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26 pages, 6701 KiB  
Review
Glacial–Interglacial Cycles and Early Human Evolution in China
by Zhenyu Qin and Xuefeng Sun
Land 2023, 12(9), 1683; https://doi.org/10.3390/land12091683 - 28 Aug 2023
Cited by 2 | Viewed by 1440
Abstract
China is a crucial region for investigating the relationship between climate change and hominin evolution across diverse terrestrial ecosystems. With the continuous development of palaeoclimatology, chronology, and archaeology, the environmental and hominin record of the Early and Middle Pleistocene in China is steadily [...] Read more.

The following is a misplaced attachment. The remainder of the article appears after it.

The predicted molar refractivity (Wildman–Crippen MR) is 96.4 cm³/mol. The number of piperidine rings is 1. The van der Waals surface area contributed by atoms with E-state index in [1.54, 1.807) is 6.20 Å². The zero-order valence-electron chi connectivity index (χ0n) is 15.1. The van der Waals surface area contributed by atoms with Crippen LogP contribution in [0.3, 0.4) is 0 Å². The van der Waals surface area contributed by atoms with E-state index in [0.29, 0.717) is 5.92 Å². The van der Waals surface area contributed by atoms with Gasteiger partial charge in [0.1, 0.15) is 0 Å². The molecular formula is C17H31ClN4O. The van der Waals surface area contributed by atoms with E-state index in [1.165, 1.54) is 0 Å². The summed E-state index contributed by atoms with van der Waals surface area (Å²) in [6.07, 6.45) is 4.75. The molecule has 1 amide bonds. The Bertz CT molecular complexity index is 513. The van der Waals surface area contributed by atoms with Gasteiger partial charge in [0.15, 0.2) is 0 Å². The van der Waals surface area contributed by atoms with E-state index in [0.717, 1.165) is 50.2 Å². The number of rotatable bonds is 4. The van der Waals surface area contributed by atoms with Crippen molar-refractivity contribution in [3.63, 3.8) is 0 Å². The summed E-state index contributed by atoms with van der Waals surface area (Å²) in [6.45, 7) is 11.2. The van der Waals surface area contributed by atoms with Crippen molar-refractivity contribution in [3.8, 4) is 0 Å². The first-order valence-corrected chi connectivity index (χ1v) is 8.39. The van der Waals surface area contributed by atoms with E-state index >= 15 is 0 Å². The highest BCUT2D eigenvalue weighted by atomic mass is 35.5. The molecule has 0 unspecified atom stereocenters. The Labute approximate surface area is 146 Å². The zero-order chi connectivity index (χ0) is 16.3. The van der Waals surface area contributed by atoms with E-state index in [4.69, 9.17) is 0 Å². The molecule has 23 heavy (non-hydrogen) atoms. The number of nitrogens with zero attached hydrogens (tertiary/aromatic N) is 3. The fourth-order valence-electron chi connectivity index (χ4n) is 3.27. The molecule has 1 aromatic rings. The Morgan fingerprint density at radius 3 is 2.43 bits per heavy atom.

China is a crucial region for investigating the relationship between climate change and hominin evolution across diverse terrestrial ecosystems. With the continuous development of palaeoclimatology, chronology, and archaeology, the environmental and hominin record of the Early and Middle Pleistocene in China is steadily accumulating, shedding light on the effects of climate change on the distribution of early human settlements and population dynamics. However, the migration and dispersal of these early humans within long-term climate fluctuations and their underlying mechanisms remain to be clarified. Based on the spatial-temporal distribution of 95 Early to Middle Pleistocene archaeological sites in China, we found that intensified hominin activities gradually shifted southward under the influence of multiple glacial–interglacial cycles. The frequent bidirectional movements of these early humans between north and south were assumed as follows. During glacial periods, hominins living in North China migrated to southern areas, while inter-glacial periods witnessed the northward expansion of hominins inhabiting South China. Among all the potential driving mechanisms, we suggest that the available resources in terrestrial ecosystems may be the most fundamental factor. Combined with paleoenvironmental and archaeological records, we provide an Asian perspective for a better understanding of how the glacial–interglacial cycles shaped early human evolution. Full article